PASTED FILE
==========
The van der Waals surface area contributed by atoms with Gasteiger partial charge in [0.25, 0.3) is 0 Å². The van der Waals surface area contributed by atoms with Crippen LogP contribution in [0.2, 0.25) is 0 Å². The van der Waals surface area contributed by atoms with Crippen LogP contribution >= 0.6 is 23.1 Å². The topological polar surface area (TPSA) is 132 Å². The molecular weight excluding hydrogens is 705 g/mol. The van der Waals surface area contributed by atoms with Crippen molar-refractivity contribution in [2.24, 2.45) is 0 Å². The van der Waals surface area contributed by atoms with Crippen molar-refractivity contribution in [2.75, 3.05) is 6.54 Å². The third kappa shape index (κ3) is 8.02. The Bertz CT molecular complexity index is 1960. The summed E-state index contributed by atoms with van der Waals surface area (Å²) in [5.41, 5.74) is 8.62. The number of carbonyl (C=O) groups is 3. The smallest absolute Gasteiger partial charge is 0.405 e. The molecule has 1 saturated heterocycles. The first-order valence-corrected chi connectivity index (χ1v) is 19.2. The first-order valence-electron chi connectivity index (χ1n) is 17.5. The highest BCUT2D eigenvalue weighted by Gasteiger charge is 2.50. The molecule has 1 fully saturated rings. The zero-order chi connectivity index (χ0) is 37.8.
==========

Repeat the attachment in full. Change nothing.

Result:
The van der Waals surface area contributed by atoms with Gasteiger partial charge in [0.25, 0.3) is 0 Å². The van der Waals surface area contributed by atoms with Crippen LogP contribution in [0.2, 0.25) is 0 Å². The van der Waals surface area contributed by atoms with Crippen LogP contribution >= 0.6 is 23.1 Å². The topological polar surface area (TPSA) is 132 Å². The molecular weight excluding hydrogens is 705 g/mol. The van der Waals surface area contributed by atoms with Crippen molar-refractivity contribution in [2.24, 2.45) is 0 Å². The van der Waals surface area contributed by atoms with Crippen molar-refractivity contribution in [2.75, 3.05) is 6.54 Å². The third kappa shape index (κ3) is 8.02. The Bertz CT molecular complexity index is 1960. The summed E-state index contributed by atoms with van der Waals surface area (Å²) in [5.41, 5.74) is 8.62. The number of carbonyl (C=O) groups is 3. The smallest absolute Gasteiger partial charge is 0.405 e. The molecule has 1 saturated heterocycles. The first-order valence-corrected chi connectivity index (χ1v) is 19.2. The first-order valence-electron chi connectivity index (χ1n) is 17.5. The highest BCUT2D eigenvalue weighted by Gasteiger charge is 2.50. The molecule has 1 fully saturated rings. The zero-order chi connectivity index (χ0) is 37.8.